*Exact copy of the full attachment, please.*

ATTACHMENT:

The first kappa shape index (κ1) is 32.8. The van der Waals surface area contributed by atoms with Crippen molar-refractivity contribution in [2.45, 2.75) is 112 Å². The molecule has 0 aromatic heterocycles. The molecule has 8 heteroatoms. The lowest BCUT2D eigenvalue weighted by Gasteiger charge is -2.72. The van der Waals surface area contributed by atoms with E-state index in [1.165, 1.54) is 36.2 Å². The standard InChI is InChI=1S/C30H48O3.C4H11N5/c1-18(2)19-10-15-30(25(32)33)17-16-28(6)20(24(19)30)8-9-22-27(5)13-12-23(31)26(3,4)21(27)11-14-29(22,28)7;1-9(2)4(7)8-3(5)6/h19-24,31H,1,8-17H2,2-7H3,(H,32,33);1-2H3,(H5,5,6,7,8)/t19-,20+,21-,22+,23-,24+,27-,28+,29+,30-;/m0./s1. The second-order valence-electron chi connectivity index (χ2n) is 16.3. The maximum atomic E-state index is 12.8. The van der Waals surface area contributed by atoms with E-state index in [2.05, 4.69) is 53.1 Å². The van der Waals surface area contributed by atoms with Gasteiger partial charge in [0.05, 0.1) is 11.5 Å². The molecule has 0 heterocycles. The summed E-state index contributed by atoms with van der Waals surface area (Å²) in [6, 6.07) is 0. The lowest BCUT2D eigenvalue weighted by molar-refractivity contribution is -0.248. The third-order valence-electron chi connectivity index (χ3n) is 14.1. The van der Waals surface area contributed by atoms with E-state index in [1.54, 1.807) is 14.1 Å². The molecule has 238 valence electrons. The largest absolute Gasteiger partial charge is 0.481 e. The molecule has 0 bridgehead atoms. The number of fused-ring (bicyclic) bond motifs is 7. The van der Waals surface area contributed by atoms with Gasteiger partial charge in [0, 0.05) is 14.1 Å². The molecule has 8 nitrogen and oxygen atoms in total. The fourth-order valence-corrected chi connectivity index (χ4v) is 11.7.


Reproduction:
The first kappa shape index (κ1) is 32.8. The van der Waals surface area contributed by atoms with Crippen molar-refractivity contribution in [2.45, 2.75) is 112 Å². The molecule has 0 aromatic heterocycles. The molecule has 8 heteroatoms. The lowest BCUT2D eigenvalue weighted by Gasteiger charge is -2.72. The van der Waals surface area contributed by atoms with E-state index in [1.165, 1.54) is 36.2 Å². The standard InChI is InChI=1S/C30H48O3.C4H11N5/c1-18(2)19-10-15-30(25(32)33)17-16-28(6)20(24(19)30)8-9-22-27(5)13-12-23(31)26(3,4)21(27)11-14-29(22,28)7;1-9(2)4(7)8-3(5)6/h19-24,31H,1,8-17H2,2-7H3,(H,32,33);1-2H3,(H5,5,6,7,8)/t19-,20+,21-,22+,23-,24+,27-,28+,29+,30-;/m0./s1. The second-order valence-electron chi connectivity index (χ2n) is 16.3. The maximum atomic E-state index is 12.8. The van der Waals surface area contributed by atoms with E-state index in [2.05, 4.69) is 53.1 Å². The van der Waals surface area contributed by atoms with Gasteiger partial charge in [0.05, 0.1) is 11.5 Å². The molecule has 0 heterocycles. The summed E-state index contributed by atoms with van der Waals surface area (Å²) in [6, 6.07) is 0. The lowest BCUT2D eigenvalue weighted by molar-refractivity contribution is -0.248. The third-order valence-electron chi connectivity index (χ3n) is 14.1. The van der Waals surface area contributed by atoms with E-state index in [1.54, 1.807) is 14.1 Å². The molecule has 238 valence electrons. The largest absolute Gasteiger partial charge is 0.481 e. The molecule has 0 bridgehead atoms. The number of fused-ring (bicyclic) bond motifs is 7. The van der Waals surface area contributed by atoms with Gasteiger partial charge in [0, 0.05) is 14.1 Å². The molecule has 8 nitrogen and oxygen atoms in total. The fourth-order valence-corrected chi connectivity index (χ4v) is 11.7.